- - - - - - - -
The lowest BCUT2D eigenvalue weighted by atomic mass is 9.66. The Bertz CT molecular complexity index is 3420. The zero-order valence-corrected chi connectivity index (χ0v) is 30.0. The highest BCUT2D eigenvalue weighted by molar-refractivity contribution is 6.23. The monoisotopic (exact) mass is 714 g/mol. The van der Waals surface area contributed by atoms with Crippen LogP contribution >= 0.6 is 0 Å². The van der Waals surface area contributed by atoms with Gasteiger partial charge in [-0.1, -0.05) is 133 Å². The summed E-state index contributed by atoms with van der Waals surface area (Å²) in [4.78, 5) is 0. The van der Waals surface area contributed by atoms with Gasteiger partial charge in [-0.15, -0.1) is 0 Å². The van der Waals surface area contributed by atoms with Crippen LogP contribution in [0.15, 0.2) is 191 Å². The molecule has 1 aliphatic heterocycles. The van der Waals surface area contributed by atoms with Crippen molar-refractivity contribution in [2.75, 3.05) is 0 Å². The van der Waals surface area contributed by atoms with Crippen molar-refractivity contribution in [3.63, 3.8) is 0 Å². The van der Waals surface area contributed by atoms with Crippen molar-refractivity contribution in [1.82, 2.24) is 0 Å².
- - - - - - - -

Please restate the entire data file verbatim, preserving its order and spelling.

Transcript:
The lowest BCUT2D eigenvalue weighted by atomic mass is 9.66. The Bertz CT molecular complexity index is 3420. The zero-order valence-corrected chi connectivity index (χ0v) is 30.0. The highest BCUT2D eigenvalue weighted by molar-refractivity contribution is 6.23. The monoisotopic (exact) mass is 714 g/mol. The van der Waals surface area contributed by atoms with Crippen LogP contribution >= 0.6 is 0 Å². The van der Waals surface area contributed by atoms with Gasteiger partial charge in [-0.1, -0.05) is 133 Å². The summed E-state index contributed by atoms with van der Waals surface area (Å²) in [4.78, 5) is 0. The van der Waals surface area contributed by atoms with Gasteiger partial charge in [-0.15, -0.1) is 0 Å². The van der Waals surface area contributed by atoms with Crippen LogP contribution in [0.15, 0.2) is 191 Å². The molecule has 1 aliphatic heterocycles. The van der Waals surface area contributed by atoms with Crippen molar-refractivity contribution in [2.75, 3.05) is 0 Å². The van der Waals surface area contributed by atoms with Crippen molar-refractivity contribution in [3.63, 3.8) is 0 Å². The van der Waals surface area contributed by atoms with Crippen molar-refractivity contribution in [1.82, 2.24) is 0 Å².